Letters to the Editor
A Case of Paroxetine-Induced Galactorrhea
We report a case of galactorrhea in a 24- year-old woman (Ms N) voluntarily admitted for depression and anxiety. Paxil 10 mg taken orally once daily was prescribed, and on treatment day 5, Ms N developed galactorrhea (the nonpuerperal discharge of milk-containing fluid from the breast). This patient had no history of galactorrhea. She first noticed the discharge on the night of treatment day 5 and described it as grey-creamy (right nipple) and white-creamy (left nipple). The volume was significant enough that discharge dripped down her abdomen and flanks. She did not notice any bloody, greenish, or foul-smelling discharge. The medication was discontinued the next morning, and the discharge ceased that night.
In our approach to this patient, we sought to eliminate the most likely causes of galactorrhea. Hypothyroidism results in increased levels of thyrotropin-releasing hormone, which increases prolactin secretion. Kidneys clear prolactin, and thus, kidney disease may cause secondary hyperprolactinemia. During pregnancy, and for up to 2 years after cessation of breast-feeding, galactorrhea may be a normal finding. Because Ms N’s routine admission measurements of urea, creatinine, thyroid-stimulating hormone, and beta human chorionic gonadotropin (b-HCG) were all normal, we were able to eliminate underlying kidney disease, hypothyroidism, or pregnancy as possible causes of galactorrhea.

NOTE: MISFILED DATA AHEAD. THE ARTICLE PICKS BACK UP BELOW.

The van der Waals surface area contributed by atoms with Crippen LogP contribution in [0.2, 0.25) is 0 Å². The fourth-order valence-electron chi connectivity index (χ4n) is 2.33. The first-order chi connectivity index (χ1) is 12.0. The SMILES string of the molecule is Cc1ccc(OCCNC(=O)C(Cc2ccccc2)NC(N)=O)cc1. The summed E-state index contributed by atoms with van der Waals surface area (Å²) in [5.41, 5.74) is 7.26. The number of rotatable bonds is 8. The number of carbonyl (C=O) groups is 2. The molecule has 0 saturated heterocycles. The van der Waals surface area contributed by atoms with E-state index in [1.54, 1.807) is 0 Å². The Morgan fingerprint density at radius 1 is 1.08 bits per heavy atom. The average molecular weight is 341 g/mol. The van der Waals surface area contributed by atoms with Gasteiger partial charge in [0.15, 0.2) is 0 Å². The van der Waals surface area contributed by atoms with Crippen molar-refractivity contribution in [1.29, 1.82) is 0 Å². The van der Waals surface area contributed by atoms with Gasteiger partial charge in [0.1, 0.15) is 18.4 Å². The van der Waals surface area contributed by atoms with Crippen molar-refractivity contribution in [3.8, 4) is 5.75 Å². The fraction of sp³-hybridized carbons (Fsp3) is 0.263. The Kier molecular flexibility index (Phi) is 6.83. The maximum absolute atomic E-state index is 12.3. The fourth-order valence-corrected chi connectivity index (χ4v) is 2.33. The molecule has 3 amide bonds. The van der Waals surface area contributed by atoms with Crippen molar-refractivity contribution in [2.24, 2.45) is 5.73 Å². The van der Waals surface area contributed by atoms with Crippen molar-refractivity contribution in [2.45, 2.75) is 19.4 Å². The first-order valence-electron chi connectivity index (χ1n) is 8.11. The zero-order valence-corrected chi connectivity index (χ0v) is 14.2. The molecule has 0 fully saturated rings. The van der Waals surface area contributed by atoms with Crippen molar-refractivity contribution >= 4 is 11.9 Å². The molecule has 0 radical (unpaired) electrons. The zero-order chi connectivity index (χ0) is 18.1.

Serum prolactin measurements taken the day that galactorrhea began and 3 days after it subsided were both within normal range. Thus, we did not observe a drug-related increase in prolactin, and we could reassure the patient that she did not have a pituitary adenoma. When evaluating prolactin measurements in cases of galactorrhea, it must be remembered that prolactin is necessary but not sufficient to initiate lactation, and milk production may continue in the presence of normal basal plasma prolactin levels.
Clinicians should be aware of the possibility that selective serotonin reuptake inhibitors (SSRIs) can induce galactorrhea. This case report can be added to others (1,2), as well as to the manufacturer’s databases (3). The approach to patients should comprise discontinuation of the implicated SSRI, careful documentation of the galactorrhea, and documentation of recent menstrual history. Pregnancy testing and assessment of thyroid status should be done where menstrual history is equivocal or hypothyroidism is a possibility. Assessing prolactin level is likely to be low yield; it should be undertaken where clinically indicated or where there is significant patient anxiety. In cases of nonresolving galactorrhea, clinicians should direct their attention to neoplastic, structural, metabolic, and other causes, as described in Pena and Rosenfeld’s recent comprehensive review (4).
1. Bonin B, Vandel P, Sechter D, Bizouard P. Paroxetine and galactorrhea. Pharmacopsychiatry 1997;30:133–4.
2. Gonzalez E, Minguez L, Sanguino RM. Galactorrhea after paroxetine treatment. Pharmacopsychiatry 2000;33:118.
3. GlaxoSmithKline. Local Database, CD/2002/288, Paroxetine-Galactorrhea.
4. Pena KS, Rosenfeld JA. Evaluation and treatment of galactorrhea. American Family Physician 2001;63:1763–70.
Eric Davenport, BSc
Raj Velamoor, MB, BS, DPM, MRC Psych (UK), FRCPC